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Am J Ophthalmol. 2004 Jan;137(1):43-51.

Shifting trends in in vitro antibiotic susceptibilities for common ocular isolates during a period of 15 years.

Author information

1
Department of Ophthalmology, Federal University of São Paulo, São Paulo, Brazil. chalitm@ccf.org

Abstract

PURPOSE:

To assess the in vitro susceptibility of the most common ocular bacterial isolates to several antibiotics and verify changing trends in the antibiotic susceptibility in a 15-year period.

DESIGN:

Experimental study.

METHODS:

All cultures positive for Staphylococcus aureus, coagulase-negative Staphylococcus (CNS), Streptococcus sp, and Pseudomonas sp in conjunctival (n = 4,585) and corneal (n = 3,779) samples from patients seen at the Federal University of São Paulo from 1985 to 2000 were evaluated. Cultures were performed in liquid and solid media, and susceptibility tests were done to amikacin, gentamicin, neomycin, tobramycin, ciprofloxacin, norfloxacin, ofloxacin, cephalothin, and chloramphenicol.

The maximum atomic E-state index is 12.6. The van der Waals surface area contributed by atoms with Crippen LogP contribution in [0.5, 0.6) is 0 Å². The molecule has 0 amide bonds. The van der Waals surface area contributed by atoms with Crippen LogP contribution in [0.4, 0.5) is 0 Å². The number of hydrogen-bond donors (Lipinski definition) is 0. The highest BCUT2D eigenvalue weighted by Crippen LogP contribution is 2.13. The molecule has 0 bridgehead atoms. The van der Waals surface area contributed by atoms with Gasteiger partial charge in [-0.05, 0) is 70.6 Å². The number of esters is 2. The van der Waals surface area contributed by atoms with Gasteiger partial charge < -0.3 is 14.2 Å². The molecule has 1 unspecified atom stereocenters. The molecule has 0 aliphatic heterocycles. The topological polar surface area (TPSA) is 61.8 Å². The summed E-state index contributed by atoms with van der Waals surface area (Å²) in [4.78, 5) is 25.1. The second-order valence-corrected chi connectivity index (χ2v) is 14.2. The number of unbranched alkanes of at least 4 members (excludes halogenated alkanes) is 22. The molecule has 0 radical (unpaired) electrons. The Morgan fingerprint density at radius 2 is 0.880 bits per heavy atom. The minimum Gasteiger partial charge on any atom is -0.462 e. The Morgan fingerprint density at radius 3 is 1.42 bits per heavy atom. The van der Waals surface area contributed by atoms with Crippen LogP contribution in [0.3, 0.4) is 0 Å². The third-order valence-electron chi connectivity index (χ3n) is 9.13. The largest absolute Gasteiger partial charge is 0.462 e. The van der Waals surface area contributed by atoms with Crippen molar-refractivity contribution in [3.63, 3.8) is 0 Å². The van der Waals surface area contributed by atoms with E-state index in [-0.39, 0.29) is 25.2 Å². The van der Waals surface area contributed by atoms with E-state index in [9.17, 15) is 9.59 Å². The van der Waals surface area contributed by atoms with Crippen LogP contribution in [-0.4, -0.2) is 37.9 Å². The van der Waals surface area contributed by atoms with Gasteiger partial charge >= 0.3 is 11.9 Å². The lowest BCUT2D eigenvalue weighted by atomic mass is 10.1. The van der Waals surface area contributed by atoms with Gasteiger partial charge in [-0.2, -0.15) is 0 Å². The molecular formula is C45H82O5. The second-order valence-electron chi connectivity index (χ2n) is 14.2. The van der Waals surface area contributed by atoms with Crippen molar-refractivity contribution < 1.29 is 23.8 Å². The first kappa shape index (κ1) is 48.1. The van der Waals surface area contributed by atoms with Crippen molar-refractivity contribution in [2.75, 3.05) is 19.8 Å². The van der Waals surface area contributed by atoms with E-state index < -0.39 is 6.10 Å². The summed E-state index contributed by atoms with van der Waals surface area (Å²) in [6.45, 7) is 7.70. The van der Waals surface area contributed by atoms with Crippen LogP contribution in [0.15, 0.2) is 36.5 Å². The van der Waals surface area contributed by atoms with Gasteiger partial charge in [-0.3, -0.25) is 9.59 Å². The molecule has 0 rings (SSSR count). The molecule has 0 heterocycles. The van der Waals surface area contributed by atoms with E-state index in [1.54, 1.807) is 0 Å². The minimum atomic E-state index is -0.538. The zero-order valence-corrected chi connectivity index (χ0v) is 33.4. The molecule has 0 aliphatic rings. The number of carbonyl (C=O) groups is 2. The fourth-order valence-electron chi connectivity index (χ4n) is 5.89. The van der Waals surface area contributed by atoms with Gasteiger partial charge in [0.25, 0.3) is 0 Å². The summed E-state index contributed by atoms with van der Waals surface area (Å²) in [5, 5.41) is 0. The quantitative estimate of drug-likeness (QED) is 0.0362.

RESULTS:

Amikacin and neomycin showed an improvement of their sensitivity during the study period (88%-95% and 50%-85%, respectively) for corneal and conjunctival samples. Gentamicin and tobramycin revealed a decrease of sensitivity in time, from 95% to less than 80% in corneal and conjunctival samples. Ciprofloxacin, norfloxacin, and ofloxacin had good sensitivity to all evaluated bacteria, better in conjunctiva (95%) than in cornea (90%). Sensitivity of S. aureus to cephalothin decreased during the study but was still 98% for CNS. Chloramphenicol had good sensitivity to S. aureus (85% in corneal and 92%in conjunctival samples), CNS (87% and 88.5%), and Streptococcus sp (95% and 96%).

CONCLUSIONS:

Gentamicin, tobramycin, and cephalothin decreased their in vitro susceptibility to all tested pathogens. The fluoroquinolones remained a good choice in the treatment of ocular infections, with high suscep-tibility to all pathogens tested. Chloramphenicol also revealed an increase in its susceptibility to all bacteria evaluated.

PMID:
14700643
DOI:
10.1016/s0002-9394(03)00905-x
[Indexed for MEDLINE]

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